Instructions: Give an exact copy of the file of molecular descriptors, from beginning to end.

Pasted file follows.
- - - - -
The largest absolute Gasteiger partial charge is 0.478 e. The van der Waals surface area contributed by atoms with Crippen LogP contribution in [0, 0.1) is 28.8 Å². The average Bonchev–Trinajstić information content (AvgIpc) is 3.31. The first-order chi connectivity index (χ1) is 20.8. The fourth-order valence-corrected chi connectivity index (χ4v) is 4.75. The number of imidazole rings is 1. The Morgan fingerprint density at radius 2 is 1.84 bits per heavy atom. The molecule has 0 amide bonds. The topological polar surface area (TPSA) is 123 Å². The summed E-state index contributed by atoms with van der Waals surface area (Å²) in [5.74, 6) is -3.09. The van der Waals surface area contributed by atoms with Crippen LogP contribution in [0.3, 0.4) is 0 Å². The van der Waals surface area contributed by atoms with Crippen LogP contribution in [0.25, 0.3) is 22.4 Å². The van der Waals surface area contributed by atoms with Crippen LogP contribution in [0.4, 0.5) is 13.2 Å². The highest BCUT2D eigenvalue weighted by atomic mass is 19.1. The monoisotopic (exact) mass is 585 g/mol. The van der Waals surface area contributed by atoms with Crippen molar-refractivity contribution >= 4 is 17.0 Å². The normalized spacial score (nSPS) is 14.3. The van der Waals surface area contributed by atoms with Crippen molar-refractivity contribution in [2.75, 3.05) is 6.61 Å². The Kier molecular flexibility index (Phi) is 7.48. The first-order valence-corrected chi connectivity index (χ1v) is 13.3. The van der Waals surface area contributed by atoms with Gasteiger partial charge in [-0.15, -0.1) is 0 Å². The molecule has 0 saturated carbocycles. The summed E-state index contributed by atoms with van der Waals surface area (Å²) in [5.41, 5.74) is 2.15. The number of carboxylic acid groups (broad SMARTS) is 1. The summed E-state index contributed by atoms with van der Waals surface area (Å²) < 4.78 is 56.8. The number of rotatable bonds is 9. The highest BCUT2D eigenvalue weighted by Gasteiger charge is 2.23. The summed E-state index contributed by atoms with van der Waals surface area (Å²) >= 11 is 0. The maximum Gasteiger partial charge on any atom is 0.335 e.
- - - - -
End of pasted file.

The largest absolute Gasteiger partial charge is 0.478 e. The van der Waals surface area contributed by atoms with Crippen LogP contribution in [0, 0.1) is 28.8 Å². The average Bonchev–Trinajstić information content (AvgIpc) is 3.31. The first-order chi connectivity index (χ1) is 20.8. The fourth-order valence-corrected chi connectivity index (χ4v) is 4.75. The number of imidazole rings is 1. The Morgan fingerprint density at radius 2 is 1.84 bits per heavy atom. The molecule has 0 amide bonds. The topological polar surface area (TPSA) is 123 Å². The summed E-state index contributed by atoms with van der Waals surface area (Å²) in [5.74, 6) is -3.09. The van der Waals surface area contributed by atoms with Crippen LogP contribution in [0.3, 0.4) is 0 Å². The van der Waals surface area contributed by atoms with Crippen LogP contribution in [0.25, 0.3) is 22.4 Å². The van der Waals surface area contributed by atoms with Crippen LogP contribution in [0.4, 0.5) is 13.2 Å². The highest BCUT2D eigenvalue weighted by atomic mass is 19.1. The monoisotopic (exact) mass is 585 g/mol. The van der Waals surface area contributed by atoms with Crippen molar-refractivity contribution >= 4 is 17.0 Å². The normalized spacial score (nSPS) is 14.3. The van der Waals surface area contributed by atoms with Crippen molar-refractivity contribution in [2.75, 3.05) is 6.61 Å². The Kier molecular flexibility index (Phi) is 7.48. The first-order valence-corrected chi connectivity index (χ1v) is 13.3. The van der Waals surface area contributed by atoms with Gasteiger partial charge in [-0.15, -0.1) is 0 Å². The molecule has 0 saturated carbocycles. The summed E-state index contributed by atoms with van der Waals surface area (Å²) in [5.41, 5.74) is 2.15. The number of carboxylic acid groups (broad SMARTS) is 1. The summed E-state index contributed by atoms with van der Waals surface area (Å²) < 4.78 is 56.8. The number of rotatable bonds is 9. The highest BCUT2D eigenvalue weighted by Gasteiger charge is 2.23. The summed E-state index contributed by atoms with van der Waals surface area (Å²) >= 11 is 0. The maximum Gasteiger partial charge on any atom is 0.335 e.